Dr. Christopher H. Cooper, general manager, Data Centre Group, META, Lenovo Global Technology, delves into the data centre space to outline the latest trends and how partners can maximise the opportunities.
Can you elaborate on the latest developments within the data centre market in the region?
The data centre marketplace is growing and evolving. We’re seeing that a number of traditional resellers in the marketplace are having to transform themselves. What that means is they need to become systems integrators in nature and take that type of approach to provide managed services, and potentially even outsource workloads on behalf of clients, as opposed to just reselling infrastructure and software. I believe this is a key shift in the marketplace. Primarily because customers don’t generally want to own or build out data centres. They want to focus on the core business. Partners need to be much more client-centric if they’re going to be successful, to understand the business issues customers are facing and then build the right solutions for them.
As customers are not building their own data centres, they expect it to be provided as a service, be it Software-as-a-Service, Platform-as-a-Service or Infrastructure-as-a-Service. Sometimes they even want it completely outsourced. We’re seeing quite a broad shift in this respect, and as a result they are pushed to transform themselves to adopt to that market change.
Which technologies are impacting the regional data centre space?
The technologies impacting this space are the ones that are prevalent cross other markets as well. Virtualisation is certainly seeing a bigger uptake. Although it has been around for more than 15 years, what we are seeing now is the migration towards hyperconverged. This is about restricting and limiting the bandwidth and latency challenges of workloads. It is about putting data closer to compute. So, it’s about combining the compute, the network and the storage tightly in order to make informed decisions much quicker. The right software and infrastructure that integrates seamlessly are required to achieve this.
As part of hyperconverged, there’s the move towards cloud technologies. What we’re also seeing is that when you talk to end-users, they’re realising that this idea of everything moves to the cloud is hypothetical. It’s not feasible. For example, take autonomous driving – if everything was in the cloud then as you’re driving along the road, the expectation would be that the computer inside the vehicle will reach out to a hosted service in a data centre, send and translate that data, send the information back to help the vehicle decide whether it should accelerate or break – you simply can’t afford those kind of latency and bandwidth issues. This is true in areas such as surveillance and artificial intelligence and a lot of the other applications that are prevalent in the marketplace today.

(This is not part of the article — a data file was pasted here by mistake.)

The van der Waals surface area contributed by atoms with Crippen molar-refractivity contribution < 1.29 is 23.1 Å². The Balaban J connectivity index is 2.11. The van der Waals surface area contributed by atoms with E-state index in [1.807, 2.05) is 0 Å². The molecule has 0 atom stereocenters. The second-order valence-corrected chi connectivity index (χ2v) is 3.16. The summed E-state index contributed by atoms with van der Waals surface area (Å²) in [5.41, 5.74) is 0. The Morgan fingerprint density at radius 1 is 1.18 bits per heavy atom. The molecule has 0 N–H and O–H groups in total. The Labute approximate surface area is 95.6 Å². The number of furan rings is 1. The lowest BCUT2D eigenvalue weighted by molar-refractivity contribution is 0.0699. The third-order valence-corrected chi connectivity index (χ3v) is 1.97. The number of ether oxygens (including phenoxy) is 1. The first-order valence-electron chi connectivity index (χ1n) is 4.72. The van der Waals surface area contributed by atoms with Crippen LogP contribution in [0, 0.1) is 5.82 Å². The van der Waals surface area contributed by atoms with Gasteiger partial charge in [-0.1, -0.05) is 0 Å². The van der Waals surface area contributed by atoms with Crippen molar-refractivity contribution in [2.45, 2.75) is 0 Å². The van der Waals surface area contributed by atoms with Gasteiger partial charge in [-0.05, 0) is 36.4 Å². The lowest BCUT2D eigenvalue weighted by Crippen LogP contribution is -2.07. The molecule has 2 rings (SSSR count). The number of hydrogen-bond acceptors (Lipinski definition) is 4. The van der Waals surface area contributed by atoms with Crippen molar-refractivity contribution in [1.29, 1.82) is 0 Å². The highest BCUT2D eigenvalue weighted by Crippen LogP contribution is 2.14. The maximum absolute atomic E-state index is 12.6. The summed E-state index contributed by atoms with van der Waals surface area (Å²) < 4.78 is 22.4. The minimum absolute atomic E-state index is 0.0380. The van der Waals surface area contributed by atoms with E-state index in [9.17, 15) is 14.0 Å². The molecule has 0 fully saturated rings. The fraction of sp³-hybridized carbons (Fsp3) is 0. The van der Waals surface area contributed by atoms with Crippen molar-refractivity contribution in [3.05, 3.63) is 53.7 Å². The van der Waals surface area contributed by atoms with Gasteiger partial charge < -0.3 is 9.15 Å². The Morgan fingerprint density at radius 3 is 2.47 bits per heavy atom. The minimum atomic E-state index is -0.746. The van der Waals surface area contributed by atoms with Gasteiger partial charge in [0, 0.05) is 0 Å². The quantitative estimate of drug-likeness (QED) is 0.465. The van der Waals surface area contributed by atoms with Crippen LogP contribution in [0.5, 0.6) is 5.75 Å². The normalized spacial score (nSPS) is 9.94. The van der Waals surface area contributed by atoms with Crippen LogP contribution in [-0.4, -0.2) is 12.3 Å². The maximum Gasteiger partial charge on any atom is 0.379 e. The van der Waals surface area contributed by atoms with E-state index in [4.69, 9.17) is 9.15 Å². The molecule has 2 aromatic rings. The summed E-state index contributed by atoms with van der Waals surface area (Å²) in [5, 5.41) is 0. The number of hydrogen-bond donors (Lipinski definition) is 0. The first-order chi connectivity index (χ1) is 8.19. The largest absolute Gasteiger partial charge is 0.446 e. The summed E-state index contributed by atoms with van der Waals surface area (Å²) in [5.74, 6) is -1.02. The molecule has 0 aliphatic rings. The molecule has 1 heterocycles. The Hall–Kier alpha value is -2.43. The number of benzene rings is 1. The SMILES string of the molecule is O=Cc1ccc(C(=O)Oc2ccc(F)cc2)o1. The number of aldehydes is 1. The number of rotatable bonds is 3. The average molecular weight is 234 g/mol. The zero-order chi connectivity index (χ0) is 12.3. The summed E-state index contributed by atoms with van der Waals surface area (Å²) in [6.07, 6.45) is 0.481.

What do you think is the biggest challenge in the market today?
I believe the biggest challenge in the marketplace today for all our end-users is integrating new technologies with existing legacy ones.
Very few customers start from scratch and look at building out their technology. Everyone has legacy. The beauty of working with Lenovo Data Centre Group is that we have no physical legacy whatsoever. What we have is years of heritage, having come from the IBM acquisition, taking in that technology, we have no legacy operating systems or platforms that we have to support. This gives us a real competitive edge, because we can focus on developing new innovative technologies that are fit for purpose today to address current customer issues.
What do you think are the skills partners need to develop to be successful in this space?
It’s important that partners build up the skills and capabilities to understand what customers’ business issues are. And then understand what’s available in the market today with which they can build the right solution for them. It’s a real challenge for partners today to be savvy in understanding these emerging technologies. They have to stay updated and know what is coming out in the near future. This will help them to build the right solutions that can address the needs of customers both today and tomorrow.
What do you think will drive the growth within the data centre space over the next two years?
I believe enhancing industry standards will propel the growth in this segment and this will be driven particularly by the government. If we look at cloud adoption, there are still data legislation and sovereignty issues and challenges. Some of these challenges remain and for good reason as well. But at the same time, we’re now seeing global hyper-scalers coming into the region, which has a huge impact in the reseller market. While hyperscalers’ regional presence is still in its early stages, they have the potential to attract end-user workloads to their cloud offerings. This means that it is now more important than ever for resellers to properly address how they can adapt and adopt these new technologies to be competitive against these global hyper-scalers. Otherwise, they might miss the opportunities and could see eroding bottom lines.
In this regard, resellers have the opportunity to offer consulting skills, however, without being able to offer an end-to-end solution, it will be difficult to gain customers’ mind share.
Do you have any message for your partner community?
The key thing to understand is that Lenovo Data Centre Group, compared to any other vendor in the marketplace, is the only firm that is 100 percent channel-driven and partner-friendly. We are entirely dedicated to our channel network. We don’t have a single direct customer across the whole region, so we work only through a complete channel model. We embrace the channel model and it is a critical component in our business. We are excited to continue our growth with our partners to offer end-users transformative solutions together.